Anvitha Jampana: Recently, we worked with an orphanage in our district. We are very happy with the statistics concerning the kids we’ve worked with. Because not only does iron improve the menstrual health of the girls but also their energy levels and mental wellbeing. Initially, it was hard to bond with the girls but because we did go through something similar, it was easy to gain their trust. Towards the end, they were comfortable with us. They wouldn’t hesitate to ask us any questions. In terms of all this, the experience was really good.

What do you intend to achieve through your initiative?

Anvitha Jampana: In addition to improving the health and nutrition of these girls, our main goal is to spread awareness. People do know that underprivileged girls do not have the same luxuries that they have. But to them, it’s an afterthought. The main thing was to make everyone aware of the problems underprivileged female children have. Within the orphanage, we have felt that they are taken care of very well. But we’ve also realised that people who are taking care of children need to be educated better so they can give their best support. It’s not that they don’t want to, it’s just (the lack of) education. Small changes like changing something in someone’s meal for a month can make a huge difference in their physical and mental wellbeing.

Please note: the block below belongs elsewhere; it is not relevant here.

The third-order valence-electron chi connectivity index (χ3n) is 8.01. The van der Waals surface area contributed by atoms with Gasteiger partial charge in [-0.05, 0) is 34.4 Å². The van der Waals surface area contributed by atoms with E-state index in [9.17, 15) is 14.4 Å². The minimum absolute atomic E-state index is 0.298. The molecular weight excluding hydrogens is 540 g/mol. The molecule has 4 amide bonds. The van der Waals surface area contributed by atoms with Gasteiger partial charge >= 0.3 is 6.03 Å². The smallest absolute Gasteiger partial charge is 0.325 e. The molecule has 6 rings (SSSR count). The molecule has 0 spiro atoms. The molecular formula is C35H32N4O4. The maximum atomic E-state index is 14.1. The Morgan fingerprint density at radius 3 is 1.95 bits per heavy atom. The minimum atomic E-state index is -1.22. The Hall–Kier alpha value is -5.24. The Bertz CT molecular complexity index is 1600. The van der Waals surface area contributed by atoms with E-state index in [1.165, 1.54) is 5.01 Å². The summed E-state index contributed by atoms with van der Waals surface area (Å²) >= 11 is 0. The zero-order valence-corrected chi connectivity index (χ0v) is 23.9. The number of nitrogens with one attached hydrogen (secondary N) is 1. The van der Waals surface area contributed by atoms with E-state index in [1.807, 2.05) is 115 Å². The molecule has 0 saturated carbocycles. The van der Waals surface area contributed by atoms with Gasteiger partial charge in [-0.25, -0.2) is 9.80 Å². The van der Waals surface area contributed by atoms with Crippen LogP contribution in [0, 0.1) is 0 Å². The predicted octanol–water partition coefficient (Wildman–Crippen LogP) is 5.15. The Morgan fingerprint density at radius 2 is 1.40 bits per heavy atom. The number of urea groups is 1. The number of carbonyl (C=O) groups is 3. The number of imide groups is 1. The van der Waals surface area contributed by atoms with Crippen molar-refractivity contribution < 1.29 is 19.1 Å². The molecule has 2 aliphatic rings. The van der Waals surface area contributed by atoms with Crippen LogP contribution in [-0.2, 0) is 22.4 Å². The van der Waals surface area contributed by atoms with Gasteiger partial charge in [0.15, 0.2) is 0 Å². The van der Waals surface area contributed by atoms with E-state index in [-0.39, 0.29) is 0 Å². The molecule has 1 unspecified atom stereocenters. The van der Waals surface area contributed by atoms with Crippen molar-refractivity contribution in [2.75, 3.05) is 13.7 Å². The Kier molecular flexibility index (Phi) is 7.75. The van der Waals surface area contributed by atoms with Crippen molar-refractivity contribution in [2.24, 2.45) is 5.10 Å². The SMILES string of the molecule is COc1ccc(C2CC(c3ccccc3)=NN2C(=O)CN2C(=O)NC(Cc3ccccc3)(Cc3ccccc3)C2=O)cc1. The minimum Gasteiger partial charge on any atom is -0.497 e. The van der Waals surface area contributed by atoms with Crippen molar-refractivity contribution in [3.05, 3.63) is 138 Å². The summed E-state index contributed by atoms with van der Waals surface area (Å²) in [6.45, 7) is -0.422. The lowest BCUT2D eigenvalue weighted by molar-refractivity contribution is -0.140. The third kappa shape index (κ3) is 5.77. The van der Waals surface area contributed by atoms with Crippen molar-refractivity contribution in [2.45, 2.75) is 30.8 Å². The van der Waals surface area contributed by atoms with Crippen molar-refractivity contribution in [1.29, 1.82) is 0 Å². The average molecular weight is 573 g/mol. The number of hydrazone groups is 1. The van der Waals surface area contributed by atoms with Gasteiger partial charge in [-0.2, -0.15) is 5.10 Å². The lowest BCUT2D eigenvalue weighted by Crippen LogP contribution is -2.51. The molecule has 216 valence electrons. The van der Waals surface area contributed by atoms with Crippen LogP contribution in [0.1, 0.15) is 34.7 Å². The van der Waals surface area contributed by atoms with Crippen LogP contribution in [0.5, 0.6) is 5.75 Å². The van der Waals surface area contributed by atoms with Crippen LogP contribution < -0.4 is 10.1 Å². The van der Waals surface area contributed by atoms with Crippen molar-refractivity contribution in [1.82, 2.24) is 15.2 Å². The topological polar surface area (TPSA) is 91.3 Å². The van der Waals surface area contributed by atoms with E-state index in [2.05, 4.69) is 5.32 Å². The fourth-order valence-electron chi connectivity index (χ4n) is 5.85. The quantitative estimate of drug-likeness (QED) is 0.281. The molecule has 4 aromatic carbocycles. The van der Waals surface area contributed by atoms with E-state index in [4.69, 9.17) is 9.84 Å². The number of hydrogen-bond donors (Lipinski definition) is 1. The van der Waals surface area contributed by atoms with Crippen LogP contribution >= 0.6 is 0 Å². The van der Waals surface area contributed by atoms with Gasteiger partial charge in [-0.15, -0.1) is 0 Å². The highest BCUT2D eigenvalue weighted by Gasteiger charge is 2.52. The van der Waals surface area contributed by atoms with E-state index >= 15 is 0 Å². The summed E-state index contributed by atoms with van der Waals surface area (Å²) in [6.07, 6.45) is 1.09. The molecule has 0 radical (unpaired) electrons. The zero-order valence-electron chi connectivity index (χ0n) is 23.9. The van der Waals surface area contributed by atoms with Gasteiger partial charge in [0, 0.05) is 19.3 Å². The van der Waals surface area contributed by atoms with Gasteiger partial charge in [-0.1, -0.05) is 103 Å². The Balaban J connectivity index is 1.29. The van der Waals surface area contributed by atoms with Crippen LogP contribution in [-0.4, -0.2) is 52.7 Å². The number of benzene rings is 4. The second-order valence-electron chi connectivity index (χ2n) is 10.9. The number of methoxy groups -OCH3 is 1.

What is the lesson you’ve learnt in your journey?

Ananya Talluri: One of the main things we have learned is how to adapt to different situations. Because we went from government schools to orphanages and there is a huge difference between the two. Approaching government schools was easy. But orphanages are more protective. We also had to switch from offline to online learning. Also, communicating with these orphanages is so difficult because they don’t trust easily.

What advice do you have for those who wish to make a difference?

Anvitha Jampana: I would say just start. People have so many ideas and are passionate about various things. But many hesitate when it comes to execution. I think that’s what, Ananya and I also felt. We had so many ideas but we didn’t proceed. We were kind of scared to start. I think if you have passion, a simple plan that can help even one person, you’ve done a great deal. Because you’ve changed that person’s life in a very positive way.

Ananya Talluri: Don’t worry about the quantity, think about the quality. Because some of our friends have done projects like this and they have impacted thousands of people. We are still in the hundreds. We have to spend more time. Secondly, don’t spend too much time planning because often things don’t go as planned. That’s the mistake we made. We spent so many months planning and the pandemic changed everything. So, just start and planning will happen as you go.

  • Ananya Talluri is the co-founder of Svaasthya, and also a Diana Award 2021 recipient. Through Svaasthya, she hopes to increase awareness and medical access for underprivileged children.
  • Anvitha Jampana is the co-founder of Svaasthya. Her passion to diminish malnutrition among underprivileged youth and her goal to provide equitable access to healthcare for all is what drove her to start this project.